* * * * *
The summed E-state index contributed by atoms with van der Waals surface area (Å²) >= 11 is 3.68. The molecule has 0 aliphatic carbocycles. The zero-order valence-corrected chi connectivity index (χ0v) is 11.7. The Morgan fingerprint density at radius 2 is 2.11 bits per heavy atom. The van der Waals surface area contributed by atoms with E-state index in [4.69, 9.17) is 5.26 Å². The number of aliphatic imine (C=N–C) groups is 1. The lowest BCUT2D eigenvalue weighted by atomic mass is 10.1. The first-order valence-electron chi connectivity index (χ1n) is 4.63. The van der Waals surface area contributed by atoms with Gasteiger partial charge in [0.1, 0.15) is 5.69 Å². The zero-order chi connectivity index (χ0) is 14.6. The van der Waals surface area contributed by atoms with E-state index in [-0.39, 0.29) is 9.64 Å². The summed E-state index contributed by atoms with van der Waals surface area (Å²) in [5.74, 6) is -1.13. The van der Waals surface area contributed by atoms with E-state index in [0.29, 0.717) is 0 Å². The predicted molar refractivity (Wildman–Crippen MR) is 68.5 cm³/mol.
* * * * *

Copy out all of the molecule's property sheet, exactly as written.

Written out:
The summed E-state index contributed by atoms with van der Waals surface area (Å²) >= 11 is 3.68. The molecule has 0 aliphatic carbocycles. The zero-order valence-corrected chi connectivity index (χ0v) is 11.7. The Morgan fingerprint density at radius 2 is 2.11 bits per heavy atom. The van der Waals surface area contributed by atoms with E-state index in [4.69, 9.17) is 5.26 Å². The number of aliphatic imine (C=N–C) groups is 1. The lowest BCUT2D eigenvalue weighted by atomic mass is 10.1. The first-order valence-electron chi connectivity index (χ1n) is 4.63. The van der Waals surface area contributed by atoms with Gasteiger partial charge in [0.1, 0.15) is 5.69 Å². The zero-order chi connectivity index (χ0) is 14.6. The van der Waals surface area contributed by atoms with E-state index in [-0.39, 0.29) is 9.64 Å². The summed E-state index contributed by atoms with van der Waals surface area (Å²) in [5.74, 6) is -1.13. The van der Waals surface area contributed by atoms with E-state index in [0.29, 0.717) is 0 Å². The predicted molar refractivity (Wildman–Crippen MR) is 68.5 cm³/mol.